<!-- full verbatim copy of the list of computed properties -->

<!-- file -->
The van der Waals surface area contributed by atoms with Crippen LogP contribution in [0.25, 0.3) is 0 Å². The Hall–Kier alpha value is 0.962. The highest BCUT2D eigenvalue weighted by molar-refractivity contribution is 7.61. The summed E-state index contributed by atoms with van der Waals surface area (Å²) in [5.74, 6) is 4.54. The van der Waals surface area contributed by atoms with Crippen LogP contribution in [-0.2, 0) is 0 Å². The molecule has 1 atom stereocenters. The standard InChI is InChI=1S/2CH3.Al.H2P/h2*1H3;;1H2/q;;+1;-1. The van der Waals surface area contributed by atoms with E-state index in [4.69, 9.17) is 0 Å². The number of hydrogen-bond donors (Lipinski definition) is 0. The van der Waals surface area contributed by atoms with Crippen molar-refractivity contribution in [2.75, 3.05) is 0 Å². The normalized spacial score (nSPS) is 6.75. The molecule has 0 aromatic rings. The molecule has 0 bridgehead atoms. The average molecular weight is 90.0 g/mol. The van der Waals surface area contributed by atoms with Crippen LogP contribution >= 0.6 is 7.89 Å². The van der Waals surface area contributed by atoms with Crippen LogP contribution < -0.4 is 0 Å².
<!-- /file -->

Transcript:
The van der Waals surface area contributed by atoms with Crippen LogP contribution in [0.25, 0.3) is 0 Å². The Hall–Kier alpha value is 0.962. The highest BCUT2D eigenvalue weighted by molar-refractivity contribution is 7.61. The summed E-state index contributed by atoms with van der Waals surface area (Å²) in [5.74, 6) is 4.54. The van der Waals surface area contributed by atoms with Crippen LogP contribution in [-0.2, 0) is 0 Å². The molecule has 1 atom stereocenters. The standard InChI is InChI=1S/2CH3.Al.H2P/h2*1H3;;1H2/q;;+1;-1. The van der Waals surface area contributed by atoms with E-state index in [4.69, 9.17) is 0 Å². The number of hydrogen-bond donors (Lipinski definition) is 0. The van der Waals surface area contributed by atoms with Crippen molar-refractivity contribution in [2.75, 3.05) is 0 Å². The normalized spacial score (nSPS) is 6.75. The molecule has 0 aromatic rings. The molecule has 0 bridgehead atoms. The average molecular weight is 90.0 g/mol. The van der Waals surface area contributed by atoms with Crippen LogP contribution >= 0.6 is 7.89 Å². The van der Waals surface area contributed by atoms with Crippen LogP contribution < -0.4 is 0 Å².